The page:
2. I never enjoyed school so I’m definitely glad those days are behind me. Had a hard time learning so it wasn’t my most favorite place to go you know! Hope your kids don’ t feel that way.

    Hope you’re settling in a little more in the new place. Don’t worry, you’ll eventually find everything. It will all come to the surface sooner or later.

    I also remember what I was doing and where I was on 9/11. Never having ever been to New York I can’t imagine the devastation and all the hurt everyone was feeling. Just watching it on TV was enough for me. My heart hurt for weeks afterwards knowing what those families must have been going through not knowing if their loved ones made it out alive or not. Things sure have changed since then and I can’t believe we are going on ten years now.

    I guess I’m kind of surprised that they aren’t mentioning it in school. This would be a good time to help kids understand but then again, I suppose we are back to everyone having their own opinions formed about this topic. Not sure if that would be good or bad!

  3. @Hajra School kids can be so darn cruel. It is not right, but…. 9-11 changed so many things and most of it not in a good way. I really look for a time when we can get beyond much of the misunderstanding and hate that exists.

    I am sorry that you were negatively impacted by it- that is just not right.

  4. Hey,

    Loved this post! 🙂

    I hated school actually, was bullied once and was called nerd and “fat many times, so school brings back loads of weird memories. I liked college way better; it was fun, I was thinner and somehow I loved the things I was doing and the people I was meeting.

    I was in Grade 11 when 9-11 happened and was saddened by what took place and what followed. I mean, the hate which followed, I have been a victim of it and being a Muslim I not only feel for what has been done in the name of religion and what impact that has caused. Some fundamentalists, ignorance and a lot of mishaps, is this what our future will learn and carry on their shoulders. In a world where we should be coming closer and fighting against bad as a whole, we are being constantly surrounded by the wrong impression and information in the name of religion… Sad actually.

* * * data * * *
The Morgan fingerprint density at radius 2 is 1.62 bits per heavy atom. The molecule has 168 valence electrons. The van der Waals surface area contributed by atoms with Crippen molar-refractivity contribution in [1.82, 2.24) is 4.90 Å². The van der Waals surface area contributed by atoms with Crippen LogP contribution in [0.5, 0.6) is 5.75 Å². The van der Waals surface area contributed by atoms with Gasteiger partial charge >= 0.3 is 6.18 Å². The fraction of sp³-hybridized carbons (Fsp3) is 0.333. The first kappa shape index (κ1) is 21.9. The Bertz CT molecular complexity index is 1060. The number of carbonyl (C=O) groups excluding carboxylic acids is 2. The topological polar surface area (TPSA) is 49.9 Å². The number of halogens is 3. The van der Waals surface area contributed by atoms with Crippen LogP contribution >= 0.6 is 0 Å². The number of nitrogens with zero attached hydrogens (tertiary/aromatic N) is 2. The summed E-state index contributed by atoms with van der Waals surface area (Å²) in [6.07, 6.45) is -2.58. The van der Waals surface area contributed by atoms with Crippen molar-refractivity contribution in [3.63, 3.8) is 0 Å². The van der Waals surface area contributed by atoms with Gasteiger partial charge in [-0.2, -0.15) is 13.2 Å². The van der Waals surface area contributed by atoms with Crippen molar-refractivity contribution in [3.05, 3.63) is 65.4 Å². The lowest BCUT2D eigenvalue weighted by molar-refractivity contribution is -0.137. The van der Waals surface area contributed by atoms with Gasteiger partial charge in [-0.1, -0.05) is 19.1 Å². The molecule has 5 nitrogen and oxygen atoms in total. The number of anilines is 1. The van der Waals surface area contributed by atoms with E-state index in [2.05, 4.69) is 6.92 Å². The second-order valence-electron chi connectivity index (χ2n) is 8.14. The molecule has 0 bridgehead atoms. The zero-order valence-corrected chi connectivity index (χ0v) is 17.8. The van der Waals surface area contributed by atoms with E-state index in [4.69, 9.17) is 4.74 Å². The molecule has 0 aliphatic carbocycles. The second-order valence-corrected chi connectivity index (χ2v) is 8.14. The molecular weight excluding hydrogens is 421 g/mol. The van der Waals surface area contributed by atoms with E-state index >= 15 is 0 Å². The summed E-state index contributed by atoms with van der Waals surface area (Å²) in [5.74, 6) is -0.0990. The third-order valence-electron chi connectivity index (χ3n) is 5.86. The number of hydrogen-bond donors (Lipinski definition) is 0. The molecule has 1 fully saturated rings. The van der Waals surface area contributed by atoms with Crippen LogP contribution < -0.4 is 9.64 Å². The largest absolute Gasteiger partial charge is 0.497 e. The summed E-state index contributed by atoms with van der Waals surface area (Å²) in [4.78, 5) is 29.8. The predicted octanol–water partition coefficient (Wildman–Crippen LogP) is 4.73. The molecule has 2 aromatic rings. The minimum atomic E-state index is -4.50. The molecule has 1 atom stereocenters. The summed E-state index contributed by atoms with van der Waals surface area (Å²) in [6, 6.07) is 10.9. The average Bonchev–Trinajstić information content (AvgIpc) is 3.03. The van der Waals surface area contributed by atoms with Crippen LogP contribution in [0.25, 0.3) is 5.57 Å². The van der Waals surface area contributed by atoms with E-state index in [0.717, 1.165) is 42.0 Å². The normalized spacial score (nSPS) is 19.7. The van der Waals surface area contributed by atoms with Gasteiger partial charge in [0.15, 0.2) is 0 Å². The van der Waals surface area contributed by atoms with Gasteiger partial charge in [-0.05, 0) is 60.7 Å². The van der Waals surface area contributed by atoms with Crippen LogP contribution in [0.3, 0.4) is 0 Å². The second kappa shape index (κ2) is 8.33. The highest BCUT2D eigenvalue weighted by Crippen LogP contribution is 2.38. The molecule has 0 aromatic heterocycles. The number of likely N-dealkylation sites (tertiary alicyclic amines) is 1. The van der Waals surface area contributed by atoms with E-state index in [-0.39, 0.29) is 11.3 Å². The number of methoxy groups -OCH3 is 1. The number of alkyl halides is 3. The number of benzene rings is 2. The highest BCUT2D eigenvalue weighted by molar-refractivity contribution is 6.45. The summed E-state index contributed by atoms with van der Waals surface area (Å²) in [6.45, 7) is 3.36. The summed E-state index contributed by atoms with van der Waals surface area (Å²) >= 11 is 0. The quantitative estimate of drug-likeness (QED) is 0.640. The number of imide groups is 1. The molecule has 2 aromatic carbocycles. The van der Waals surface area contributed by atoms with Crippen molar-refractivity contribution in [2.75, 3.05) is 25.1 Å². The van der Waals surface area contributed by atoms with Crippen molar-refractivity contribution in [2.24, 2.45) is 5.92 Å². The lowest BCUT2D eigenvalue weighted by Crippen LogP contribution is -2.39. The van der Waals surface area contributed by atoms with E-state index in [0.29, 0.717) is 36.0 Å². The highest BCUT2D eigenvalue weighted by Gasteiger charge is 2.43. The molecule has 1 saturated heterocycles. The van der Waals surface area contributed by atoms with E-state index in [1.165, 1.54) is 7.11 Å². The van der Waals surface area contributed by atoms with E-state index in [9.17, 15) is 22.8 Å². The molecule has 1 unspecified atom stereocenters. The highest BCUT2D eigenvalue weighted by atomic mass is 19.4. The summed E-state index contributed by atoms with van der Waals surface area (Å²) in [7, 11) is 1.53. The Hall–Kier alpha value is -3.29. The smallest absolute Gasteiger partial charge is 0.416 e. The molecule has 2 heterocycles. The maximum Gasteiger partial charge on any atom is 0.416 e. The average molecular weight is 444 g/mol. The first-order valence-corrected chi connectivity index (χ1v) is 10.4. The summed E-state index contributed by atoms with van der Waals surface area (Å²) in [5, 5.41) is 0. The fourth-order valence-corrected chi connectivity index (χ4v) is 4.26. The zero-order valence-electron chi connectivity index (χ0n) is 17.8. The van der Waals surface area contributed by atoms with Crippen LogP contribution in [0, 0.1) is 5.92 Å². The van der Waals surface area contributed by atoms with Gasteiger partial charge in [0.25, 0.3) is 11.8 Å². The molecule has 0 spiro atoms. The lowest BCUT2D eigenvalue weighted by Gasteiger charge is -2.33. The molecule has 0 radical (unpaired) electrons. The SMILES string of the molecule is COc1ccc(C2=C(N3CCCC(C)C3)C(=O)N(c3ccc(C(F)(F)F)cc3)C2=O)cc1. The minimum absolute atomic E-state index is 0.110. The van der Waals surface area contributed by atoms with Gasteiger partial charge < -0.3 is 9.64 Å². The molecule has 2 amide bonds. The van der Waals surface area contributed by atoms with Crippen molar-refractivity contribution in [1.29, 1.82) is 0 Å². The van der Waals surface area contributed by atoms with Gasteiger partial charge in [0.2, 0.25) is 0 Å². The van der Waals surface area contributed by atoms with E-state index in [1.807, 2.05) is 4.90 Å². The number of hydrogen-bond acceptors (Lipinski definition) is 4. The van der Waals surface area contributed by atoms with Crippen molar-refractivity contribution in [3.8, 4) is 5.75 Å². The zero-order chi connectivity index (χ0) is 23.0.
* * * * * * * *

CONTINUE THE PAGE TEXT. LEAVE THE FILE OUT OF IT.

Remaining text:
5. @marianne.worley I remember “older people” telling me how excited I should be about school and how much easier it was than working. I really didn’t understand or appreciate that until I got into the working world.

    As for what learning about tough subjects, well some of that I suppose is really based upon the child and their maturity level. There is also the matter of providing age appropriate details and descriptions.

    I am not really looking forward to this conversation with the kids, but it is coming.

  6. @BetsyKCross We do our best and hope for the best. I don’t much like saying that, but it appears to be the best way to take care of things. There is only so much that we can do to manage things so once you hit that point, I think it is ok to relax.

    I like your 9 year-old’s attitude- I need to do more of that.

  7. @Leon If the tornado grabs me it will probably fix a few of my problems or create new ones and one can never have too many problems. 😉

  8. I used to love the first day of school. Starting something new and full of promise…sigh. When college kids complain about how much they hate school and just want to finish up and get a job, I jump in and tell them that the real world isn’t all it’s cracked up to be. They should enjoy every minute of college life while they have the chance.

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    I’ve been watching 9-11 documentaries for the past few nights on the National Geographic and Smithsonian channels. Although I don’t want to, I feel like I’m already starting to forget the details of what happened. I was asleep until 7am Pacific and didn’t turn on the TV for another half-hour or so. At the time, my sister worked at the Department of Justice, maybe 6 blocks away from the WTC. I found out she had left right after the second plane hit and walked uptown to stay with friends because she couldn’t get back home to Brooklyn. So I just watched the news with the rest of the world.

    I don’t know what the appropriate age is for learning about 9-11. I remember asking my mom about the Holocaust when I was 7, after hearing about it from commercials for the movie “Julia.” She explained it to me in simple terms, and I understood. I suppose 7 was the right age for me, but maybe not the right age for other kids.

  9. I love this post. I’m so done trying to figure out what the best choices are…we’ve made both kinds and some worked out. Others not so much.

    My attitude is starting to wear off on even the most emotional of my children. My 9-yr-old was going to homeschool until the day before school started here. She didn’t do the assigned summer reading ’cause she thought it didn’t matter. Usually she’d rant and rave about how mad the teacher would be and how she’d be consigned to detention for the rest of 4th grade! But instead she said, “Let’s not worry about it right now. It really doesn’t matter. We’ll figure it out tomorrow. Let’s just play.”

    When I explained to my son that a tornado could pick you up and drop you far away (they love Wizard of Oz) he smiled and sais, “Cool!”

  10. G’Day Jack, Good Luck with the new school year. And if that tornado does suck you up, lie back and enjoy the vibrations. That’s all.

    Leon